queue being empty, so don't just "hit and hope".

You should indeed go through your code if you have a lot of try/catch
blocks - but more for design reasons than performance. Generally you
should have far more try/finally blocks (usually in the form of using
statements) than try/catch blocks. If you're regularly doing try/catch
for something which you can test beforehand, that's a design flaw IMO.

--
Jon Skeet - <sk***@pobox.com>
http://www.pobox.com/~skeet Blog: http://www.msmvps.com/jon.skeet
If replying to the group, please do not mail me too
Feb 5 '07 #4

P: n/a
Can you show a short but complete program which illustrates your
problem?
Here she be. I would also appreciate it if you could confirm that I'm
doing the locking correctly. I need the AddItem function to run in one
thread and GetPriorityItem function to run in a different thread. It
seems that running outside the debugger is significantly faster at
exceptions, but still way slower than otherwise. I'm still entirely
astounded at how drastic the difference is between the two.

using System;
using System.Collections.Generic;
using System.Text;
using System.Collections;
using System.Diagnostics;

namespace QueueDemoApp
{
class Program
{
class LeveledQueue
{
Queue[] queues;
public LeveledQueue(uint numPriorities)
{
queues = new Queue[numPriorities];
for(int i = 0; i < numPriorities; i++)
queues[i] = Queue.Synchronized(new Queue());
}
public void AddItem(uint priority, object item)
{
if (priority < queues.Length)
queues[priority].Enqueue(item);
}
public object GetHighestPriorityItemFast()
{
for (int i = queues.Length - 1; i >= 0; i--)
{
Queue q = queues[i];
lock (q.SyncRoot) // same lock as the Dequeue/
Enqueue use?
{
if (q.Count 0)
return q.Dequeue();
}
}
return null;
}
public object GetHighestPriorityItemSlow()
{
for (int i = queues.Length - 1; i >= 0; i--)
{
Queue q = queues[i];
try
{
object ret = q.Dequeue();
return ret;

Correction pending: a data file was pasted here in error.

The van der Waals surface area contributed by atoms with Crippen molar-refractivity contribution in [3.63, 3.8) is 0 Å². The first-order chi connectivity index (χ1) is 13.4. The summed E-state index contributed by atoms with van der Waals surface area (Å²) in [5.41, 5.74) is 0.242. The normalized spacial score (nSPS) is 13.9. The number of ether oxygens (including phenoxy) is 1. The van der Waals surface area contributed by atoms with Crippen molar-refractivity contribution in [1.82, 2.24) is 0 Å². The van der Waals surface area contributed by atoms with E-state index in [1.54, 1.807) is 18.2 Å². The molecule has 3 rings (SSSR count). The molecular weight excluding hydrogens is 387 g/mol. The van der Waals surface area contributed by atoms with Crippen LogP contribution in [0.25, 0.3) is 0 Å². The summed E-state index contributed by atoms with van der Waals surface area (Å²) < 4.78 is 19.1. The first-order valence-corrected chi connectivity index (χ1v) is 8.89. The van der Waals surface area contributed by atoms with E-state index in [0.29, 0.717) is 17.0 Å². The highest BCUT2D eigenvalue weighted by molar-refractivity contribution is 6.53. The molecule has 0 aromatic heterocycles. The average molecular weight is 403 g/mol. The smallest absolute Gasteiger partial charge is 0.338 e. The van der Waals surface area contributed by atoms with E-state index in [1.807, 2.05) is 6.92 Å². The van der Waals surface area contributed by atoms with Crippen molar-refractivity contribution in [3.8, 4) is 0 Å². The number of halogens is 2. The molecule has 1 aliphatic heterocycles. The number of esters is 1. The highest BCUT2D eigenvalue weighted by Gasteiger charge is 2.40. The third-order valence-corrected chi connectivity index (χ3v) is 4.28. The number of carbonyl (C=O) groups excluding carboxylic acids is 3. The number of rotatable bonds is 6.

}
catch (InvalidOperationException) { }
}
return null;
}
}
static void Main(string[] args)
{
LeveledQueue lq = new LeveledQueue(16);
// worst case will be when they have no data

Stopwatch sw = new Stopwatch();
sw.Start();
for (int i = 0; i < 4000; i++)
{
object obj = lq.GetHighestPriorityItemFast();
}
sw.Stop();
Console.WriteLine("Fast call used {0} seconds for 4k",
sw.Elapsed.TotalSeconds);
sw.Reset();
sw.Start();
for (int i = 0; i < 4000; i++)
{
object obj = lq.GetHighestPriorityItemSlow();
}
sw.Stop();
Console.WriteLine("Slow call used {0} seconds for 4k",
sw.Elapsed.TotalSeconds);
}
}
}
Feb 6 '07 #5

P: n/a
not_a_commie <no********@gmail.comwrote:
Can you show a short but complete program which illustrates your
problem?

Here she be. I would also appreciate it if you could confirm that I'm
doing the locking correctly. I need the AddItem function to run in one
thread and GetPriorityItem function to run in a different thread. It
seems that running outside the debugger is significantly faster at
exceptions, but still way slower than otherwise. I'm still entirely
astounded at how drastic the difference is between the two.
Well, the locking is correct - and is the right way to go. Exceptions
aren't meant to be used the way you're using them. They're meant to be
used for *exceptional* situations. If the logic of your program should
make it an error for the queue to be empty, you should try to dequeue
and *not* catch the exception there, but much higher up. If, however,
the logic of your program doesn't try to stop the queue from being
empty, then you shouldn't use an exception at all. Your "fast" version
is exactly the right way of doing things.

Admittedly I'd just do:

return q.Count 0 ? q.Dequeue() : null;

but the effect is the same.
Any time you want to catch an exception and just swallow it, you should
re-examine your design. It *may* be appropriate (the situation may be
forced on you by a library you're using, for instance) but usually it's
a bad sign.

--
Jon Skeet - <sk***@pobox.com>
http://www.pobox.com/~skeet Blog: http://www.msmvps.com/jon.skeet
If replying to the group, please do not mail me too
Feb 6 '07 #6